Latest Target Of Romney Mismanagement: The Olympics

A new report takes Republican Mitt Romney to task for his management of the 2002 Olympic Games in Salt Lake City.

After weeks of President Obama and others pummeling Mitt Romney over his management of Bain Capital and his personal tax returns, a group of Democrats is now taking on what had been widely seen as an accomplishment for the Republican presidential candidate: his rescue of the 2002 Winter Olympics.

Romney is widely regarded for having used his business experience to salvage the troubled Games in Salt Lake City.

However, that success is another mirage in Romney’s past, according to Clinton-era White House spokesman Robert Weiner, two-time Olympian Robin Campbell-Bennett, and policy analyst Sadiq Ahmed.

The three assert that “Romney’s Olympic ‘success’ omits a cover-up of athletes’ drugs usage and blood doping, rewards and covers up a bid scandal, and credits tax dollars as profits. Romney and his Olympics hid all this for the sake of a clean image of the Games and for Romney’s promotion as an organizer.”

The report, published in OPED NEWS, is titled, “Romney’s Olympic Secrets Belie Management Skill.”

Weiner, Campbell-Bennett, and Ahmed say, “In the Games’ waning hours, a housekeeper found blood transfusion equipment and blood packets where the Austrian ski team stayed. She alerted the Wasatch County Sheriff.”

They continue, “Romney did not launch an investigation to get to the bottom of the incident. In addition, there were six busts from other countries where the doping was only revealed the last day, and two gold medalists (Russian and Spanish skiers) were expelled, with little fanfare against the gloss of the Closing Ceremonies.”

The report asserts that Romney’s handling of those incidents, served as a poor precedent by downplaying the incident to reinforce the illusion of a clean Olympics.  The authors also point out that things were done very differently after Salt Lake City:

“During the run up to the 2006 Torino, Italy Games, Italian police, tipped off by WADA, raided residences of Austria’s biathlon and cross-country ski teams. The banned coach was still with the team.” They quote World Anti-Doping Association President and IOC Vice President Richard Pound who said, “The gloves are off now. Public authorities and sports authorities are prepared to work together.” The writers contend, “That’s what Romney was supposed to achieve in Salt Lake City.”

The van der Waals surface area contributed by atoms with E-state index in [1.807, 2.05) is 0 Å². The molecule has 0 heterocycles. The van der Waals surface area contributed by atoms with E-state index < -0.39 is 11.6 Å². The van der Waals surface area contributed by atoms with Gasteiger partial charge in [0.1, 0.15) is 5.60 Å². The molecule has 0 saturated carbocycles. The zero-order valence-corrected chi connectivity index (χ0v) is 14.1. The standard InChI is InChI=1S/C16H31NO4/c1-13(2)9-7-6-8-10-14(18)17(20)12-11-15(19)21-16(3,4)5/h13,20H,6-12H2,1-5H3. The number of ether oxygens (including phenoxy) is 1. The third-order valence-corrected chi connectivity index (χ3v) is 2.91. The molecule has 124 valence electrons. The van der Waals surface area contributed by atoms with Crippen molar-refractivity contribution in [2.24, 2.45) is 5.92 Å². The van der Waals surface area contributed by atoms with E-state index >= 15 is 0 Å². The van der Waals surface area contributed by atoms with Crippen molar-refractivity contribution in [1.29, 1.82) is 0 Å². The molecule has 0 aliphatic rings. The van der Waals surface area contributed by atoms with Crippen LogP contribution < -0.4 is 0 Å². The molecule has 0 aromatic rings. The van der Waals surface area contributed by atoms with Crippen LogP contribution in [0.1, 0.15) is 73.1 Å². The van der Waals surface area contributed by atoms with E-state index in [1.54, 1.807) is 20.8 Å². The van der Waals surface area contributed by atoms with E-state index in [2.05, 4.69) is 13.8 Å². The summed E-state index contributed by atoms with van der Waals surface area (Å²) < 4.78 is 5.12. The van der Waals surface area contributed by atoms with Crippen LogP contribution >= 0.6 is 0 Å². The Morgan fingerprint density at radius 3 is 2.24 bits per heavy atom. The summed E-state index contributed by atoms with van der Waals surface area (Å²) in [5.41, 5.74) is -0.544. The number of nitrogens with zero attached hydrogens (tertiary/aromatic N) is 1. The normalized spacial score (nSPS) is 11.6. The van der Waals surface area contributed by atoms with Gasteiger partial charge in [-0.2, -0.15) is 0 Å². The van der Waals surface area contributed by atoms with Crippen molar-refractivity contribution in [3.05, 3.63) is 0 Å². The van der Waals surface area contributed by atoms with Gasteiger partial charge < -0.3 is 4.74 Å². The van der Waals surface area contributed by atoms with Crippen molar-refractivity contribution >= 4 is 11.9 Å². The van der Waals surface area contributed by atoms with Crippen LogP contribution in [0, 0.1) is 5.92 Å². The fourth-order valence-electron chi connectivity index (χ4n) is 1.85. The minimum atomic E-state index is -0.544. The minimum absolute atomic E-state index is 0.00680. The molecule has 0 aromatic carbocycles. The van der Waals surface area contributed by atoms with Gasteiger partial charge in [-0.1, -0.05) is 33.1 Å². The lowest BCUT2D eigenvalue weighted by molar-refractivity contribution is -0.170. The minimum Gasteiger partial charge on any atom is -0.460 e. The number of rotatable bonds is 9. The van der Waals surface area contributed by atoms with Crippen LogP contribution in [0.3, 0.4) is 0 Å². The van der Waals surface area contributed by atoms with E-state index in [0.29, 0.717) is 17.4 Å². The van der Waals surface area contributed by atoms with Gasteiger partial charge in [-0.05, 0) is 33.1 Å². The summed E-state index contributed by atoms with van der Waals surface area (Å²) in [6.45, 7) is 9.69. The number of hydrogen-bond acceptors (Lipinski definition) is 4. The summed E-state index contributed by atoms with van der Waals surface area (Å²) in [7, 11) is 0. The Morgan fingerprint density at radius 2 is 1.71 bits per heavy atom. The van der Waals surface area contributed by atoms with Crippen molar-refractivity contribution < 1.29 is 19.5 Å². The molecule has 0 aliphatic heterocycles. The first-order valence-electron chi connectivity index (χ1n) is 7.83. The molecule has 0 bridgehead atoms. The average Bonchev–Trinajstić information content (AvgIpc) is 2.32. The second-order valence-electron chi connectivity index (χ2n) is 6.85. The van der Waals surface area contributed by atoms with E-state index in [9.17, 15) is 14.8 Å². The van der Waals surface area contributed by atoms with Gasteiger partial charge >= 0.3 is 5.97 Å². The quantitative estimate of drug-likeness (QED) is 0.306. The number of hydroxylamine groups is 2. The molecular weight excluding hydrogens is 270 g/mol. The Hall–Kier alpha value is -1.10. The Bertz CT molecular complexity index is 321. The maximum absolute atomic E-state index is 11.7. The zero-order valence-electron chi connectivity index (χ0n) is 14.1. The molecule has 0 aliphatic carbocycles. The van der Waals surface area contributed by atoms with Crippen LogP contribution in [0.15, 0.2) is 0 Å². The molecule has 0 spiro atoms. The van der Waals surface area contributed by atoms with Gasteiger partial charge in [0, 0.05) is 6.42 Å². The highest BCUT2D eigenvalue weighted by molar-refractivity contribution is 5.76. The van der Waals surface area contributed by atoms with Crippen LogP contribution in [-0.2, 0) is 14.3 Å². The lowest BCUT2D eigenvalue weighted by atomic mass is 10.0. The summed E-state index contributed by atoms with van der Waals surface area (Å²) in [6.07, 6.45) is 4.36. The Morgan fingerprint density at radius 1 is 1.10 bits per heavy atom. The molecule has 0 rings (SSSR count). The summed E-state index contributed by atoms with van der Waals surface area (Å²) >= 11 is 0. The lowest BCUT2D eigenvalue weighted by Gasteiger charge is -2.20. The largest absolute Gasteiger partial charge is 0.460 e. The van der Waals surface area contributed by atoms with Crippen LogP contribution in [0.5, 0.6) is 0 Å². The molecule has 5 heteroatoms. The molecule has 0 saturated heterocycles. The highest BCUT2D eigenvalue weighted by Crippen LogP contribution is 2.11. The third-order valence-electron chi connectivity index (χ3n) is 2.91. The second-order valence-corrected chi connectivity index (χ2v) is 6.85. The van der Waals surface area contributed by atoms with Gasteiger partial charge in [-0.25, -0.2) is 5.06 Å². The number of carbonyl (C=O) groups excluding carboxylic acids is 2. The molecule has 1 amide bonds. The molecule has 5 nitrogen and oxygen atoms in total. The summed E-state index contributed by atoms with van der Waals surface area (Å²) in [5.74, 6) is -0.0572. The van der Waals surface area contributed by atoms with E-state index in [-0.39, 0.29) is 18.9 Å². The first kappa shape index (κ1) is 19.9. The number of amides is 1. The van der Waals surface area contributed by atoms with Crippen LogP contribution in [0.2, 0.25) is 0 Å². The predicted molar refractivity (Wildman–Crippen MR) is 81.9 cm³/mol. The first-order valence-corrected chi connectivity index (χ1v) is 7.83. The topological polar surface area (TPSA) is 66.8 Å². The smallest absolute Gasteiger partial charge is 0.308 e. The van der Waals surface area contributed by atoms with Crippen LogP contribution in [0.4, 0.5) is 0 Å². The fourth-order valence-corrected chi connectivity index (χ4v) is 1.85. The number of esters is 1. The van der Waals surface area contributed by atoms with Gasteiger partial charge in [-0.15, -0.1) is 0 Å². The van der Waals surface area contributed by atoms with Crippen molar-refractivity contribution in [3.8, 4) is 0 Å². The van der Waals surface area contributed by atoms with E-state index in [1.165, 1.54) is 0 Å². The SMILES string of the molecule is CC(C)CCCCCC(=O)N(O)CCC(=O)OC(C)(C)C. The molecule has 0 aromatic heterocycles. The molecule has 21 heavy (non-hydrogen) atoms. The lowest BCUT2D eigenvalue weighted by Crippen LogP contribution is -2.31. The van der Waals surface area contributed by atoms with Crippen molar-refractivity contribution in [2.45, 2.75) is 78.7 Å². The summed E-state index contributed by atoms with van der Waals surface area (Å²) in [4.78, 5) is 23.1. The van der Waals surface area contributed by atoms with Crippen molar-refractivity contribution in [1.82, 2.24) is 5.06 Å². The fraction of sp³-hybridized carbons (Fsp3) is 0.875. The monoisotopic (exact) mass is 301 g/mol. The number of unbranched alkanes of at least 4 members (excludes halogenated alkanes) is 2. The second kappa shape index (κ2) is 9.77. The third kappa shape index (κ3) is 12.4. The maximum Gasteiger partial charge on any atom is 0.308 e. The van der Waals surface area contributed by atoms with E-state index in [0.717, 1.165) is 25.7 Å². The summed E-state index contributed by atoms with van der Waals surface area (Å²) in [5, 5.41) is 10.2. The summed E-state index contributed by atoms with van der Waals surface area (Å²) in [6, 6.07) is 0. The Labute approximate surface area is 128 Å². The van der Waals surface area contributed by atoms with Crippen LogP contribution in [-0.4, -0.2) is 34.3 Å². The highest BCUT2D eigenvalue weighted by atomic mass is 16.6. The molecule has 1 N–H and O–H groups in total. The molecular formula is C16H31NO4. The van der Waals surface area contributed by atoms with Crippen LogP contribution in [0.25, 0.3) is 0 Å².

The authors also point out that for Romney, “Support has its rewards.”  They lay out how  business and future considerations may have trumped sound decisions as he “awarded a sponsorship deal to Provo, Utah based Nu Skin”  whose founder Steven Lund “put $2 million into Romney Super PAC Restore our Future last year.”  The authors cite three major sources using federal records for this contention—the Washington Post, Rolling Stone, and Mother Jones.

The authors also point out that Romney’s claim that the games were profitable is shaky because “he counts the help of the U.S. Senate, who directed $1.3 billion taxpayer money to the Salt Lake Games.”  They quote Sen. John McCain (R-Ariz.) who called the Romney tax dollars “a fleecing of the U.S. Treasury.”

The authors also point out that former Utah governor Jon Huntsman Jr. called Romney’s contract and hiring selections, “cronyism at its peak.”

Huntsman was a rival earlier this year as he and Romney each sought the 2012 GOP presidential nomination.

They report that though “Romney was not the Olympics chair during the bid scandal,” he “conducted no investigation but awarded contracts to central figures” such as “travel hospitality owner Sead Dizdarevic, who admitted in court giving $130,000”  in hidden payments to Olympic organizers—and later thousands of dollars to Romney and his PACS.

Weiner, Campbell, and Ahmed say,  “The point of our piece is that we all want clean future Olympics.”

The three authors conclude the report by stating, “We all hope for a clean Olympics in London and beyond.  While Mitt Romney showed how to claim a profit, his cover-ups refute his claims of successful management and give us lessons of what must be corrected for future Olympic Games.”

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